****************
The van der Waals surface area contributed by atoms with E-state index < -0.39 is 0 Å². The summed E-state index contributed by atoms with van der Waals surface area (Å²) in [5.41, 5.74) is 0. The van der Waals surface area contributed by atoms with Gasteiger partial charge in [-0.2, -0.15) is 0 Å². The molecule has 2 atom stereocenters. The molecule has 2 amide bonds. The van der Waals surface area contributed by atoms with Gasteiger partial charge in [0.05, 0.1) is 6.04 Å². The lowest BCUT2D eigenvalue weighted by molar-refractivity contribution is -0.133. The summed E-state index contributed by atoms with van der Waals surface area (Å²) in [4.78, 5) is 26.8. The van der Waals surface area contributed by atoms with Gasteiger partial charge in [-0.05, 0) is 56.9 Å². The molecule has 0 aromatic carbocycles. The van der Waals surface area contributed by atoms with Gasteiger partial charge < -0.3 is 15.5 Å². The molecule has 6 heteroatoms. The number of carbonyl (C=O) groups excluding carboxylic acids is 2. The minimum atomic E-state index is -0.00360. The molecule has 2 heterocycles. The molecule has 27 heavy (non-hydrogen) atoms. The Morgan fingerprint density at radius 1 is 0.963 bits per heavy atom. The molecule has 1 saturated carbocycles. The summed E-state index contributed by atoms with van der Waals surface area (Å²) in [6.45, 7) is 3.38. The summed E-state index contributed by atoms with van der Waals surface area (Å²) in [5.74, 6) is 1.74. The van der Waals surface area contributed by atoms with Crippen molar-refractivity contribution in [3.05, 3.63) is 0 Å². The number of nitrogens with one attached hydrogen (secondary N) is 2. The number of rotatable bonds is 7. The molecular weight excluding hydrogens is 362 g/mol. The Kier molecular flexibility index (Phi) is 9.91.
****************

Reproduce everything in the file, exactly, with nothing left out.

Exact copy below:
The van der Waals surface area contributed by atoms with E-state index < -0.39 is 0 Å². The summed E-state index contributed by atoms with van der Waals surface area (Å²) in [5.41, 5.74) is 0. The van der Waals surface area contributed by atoms with Gasteiger partial charge in [-0.2, -0.15) is 0 Å². The molecule has 2 atom stereocenters. The molecule has 2 amide bonds. The van der Waals surface area contributed by atoms with Gasteiger partial charge in [0.05, 0.1) is 6.04 Å². The lowest BCUT2D eigenvalue weighted by molar-refractivity contribution is -0.133. The summed E-state index contributed by atoms with van der Waals surface area (Å²) in [4.78, 5) is 26.8. The van der Waals surface area contributed by atoms with Gasteiger partial charge in [-0.05, 0) is 56.9 Å². The molecule has 0 aromatic carbocycles. The van der Waals surface area contributed by atoms with Gasteiger partial charge < -0.3 is 15.5 Å². The molecule has 6 heteroatoms. The number of carbonyl (C=O) groups excluding carboxylic acids is 2. The minimum atomic E-state index is -0.00360. The molecule has 2 heterocycles. The molecule has 27 heavy (non-hydrogen) atoms. The Morgan fingerprint density at radius 1 is 0.963 bits per heavy atom. The molecule has 1 saturated carbocycles. The summed E-state index contributed by atoms with van der Waals surface area (Å²) in [6.45, 7) is 3.38. The summed E-state index contributed by atoms with van der Waals surface area (Å²) in [5.74, 6) is 1.74. The van der Waals surface area contributed by atoms with Crippen molar-refractivity contribution in [3.05, 3.63) is 0 Å². The number of nitrogens with one attached hydrogen (secondary N) is 2. The number of rotatable bonds is 7. The molecular weight excluding hydrogens is 362 g/mol. The Kier molecular flexibility index (Phi) is 9.91.